2019 Photo Contest, Nature, Stories, 1st Prize

Falcons and the Arab Influence

Photographer

Brent Stirton

Getty Images for National Geographic

20 May, 2018

Batbayar Bold, a member of the Mongolian Wildlife Science and Conservation Center examines a saker falcon chick in an artificial nest for falcons in Central Mongolia. Some 5,000 such nests have been created in the region to increase saker breeding populations.

The millennia-old practice of falconry is experiencing an international resurgence, especially as a result of efforts in the Arab world. UNESCO now recognises falconry as an Intangible Cultural Heritage of Humanity (ICH), a status enjoyed by no other hunting sport. Falcons bred in captivity have helped diminish the trade in captured wild birds, including some species that are listed as endangered. But some falcons in the wild continue to be at risk from capture and other anthropogenic factors such as electrocution on badly designed powerlines, habitat degradation and agrochemicals. Similarly, although the breeding of birds such as houbara bustards for prey has made hunting a more sustainable practice, the British Ornithologists’ Union reported that the wild houbara population continued to decline.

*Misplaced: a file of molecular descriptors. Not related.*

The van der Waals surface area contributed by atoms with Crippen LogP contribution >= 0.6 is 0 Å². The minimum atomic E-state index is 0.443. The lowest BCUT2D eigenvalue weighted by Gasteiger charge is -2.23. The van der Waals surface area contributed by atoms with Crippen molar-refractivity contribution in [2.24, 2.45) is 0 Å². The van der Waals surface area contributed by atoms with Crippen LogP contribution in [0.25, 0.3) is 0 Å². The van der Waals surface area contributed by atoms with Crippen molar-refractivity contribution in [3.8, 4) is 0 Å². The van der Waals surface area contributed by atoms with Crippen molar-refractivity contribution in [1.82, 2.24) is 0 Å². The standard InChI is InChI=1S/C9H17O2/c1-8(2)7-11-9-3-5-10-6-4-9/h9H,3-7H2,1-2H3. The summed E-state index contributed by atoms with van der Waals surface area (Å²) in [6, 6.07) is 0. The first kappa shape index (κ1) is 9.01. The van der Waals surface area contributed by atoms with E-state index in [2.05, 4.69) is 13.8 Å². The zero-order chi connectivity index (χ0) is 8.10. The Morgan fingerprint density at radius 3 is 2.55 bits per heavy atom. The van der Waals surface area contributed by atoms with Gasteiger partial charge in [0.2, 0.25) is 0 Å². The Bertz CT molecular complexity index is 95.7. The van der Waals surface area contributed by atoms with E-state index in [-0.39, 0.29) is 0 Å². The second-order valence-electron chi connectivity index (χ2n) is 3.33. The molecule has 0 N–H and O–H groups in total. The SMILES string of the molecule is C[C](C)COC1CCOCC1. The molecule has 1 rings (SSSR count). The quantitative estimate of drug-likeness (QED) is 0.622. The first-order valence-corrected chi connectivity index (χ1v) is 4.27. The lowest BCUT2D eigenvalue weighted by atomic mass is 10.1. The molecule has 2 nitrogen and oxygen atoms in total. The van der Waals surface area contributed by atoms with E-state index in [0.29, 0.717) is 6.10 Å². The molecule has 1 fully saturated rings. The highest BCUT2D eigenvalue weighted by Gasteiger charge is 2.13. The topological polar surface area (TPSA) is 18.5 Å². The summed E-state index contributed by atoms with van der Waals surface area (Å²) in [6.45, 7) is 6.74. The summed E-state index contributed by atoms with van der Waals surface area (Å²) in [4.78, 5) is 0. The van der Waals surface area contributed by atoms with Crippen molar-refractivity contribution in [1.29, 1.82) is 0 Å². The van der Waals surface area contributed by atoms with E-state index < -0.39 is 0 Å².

About the photographer

Brent Stirton

Brent Stirton is a special correspondent for Getty Images, and a regular contributor to National Geographic magazine as well as other international titles.  He speci...

Technical information

Shutter Speed
1/200
Focal length
25 mm
F-Stop
f/7.1
ISO
100
Camera
Canon EOS 5DS R

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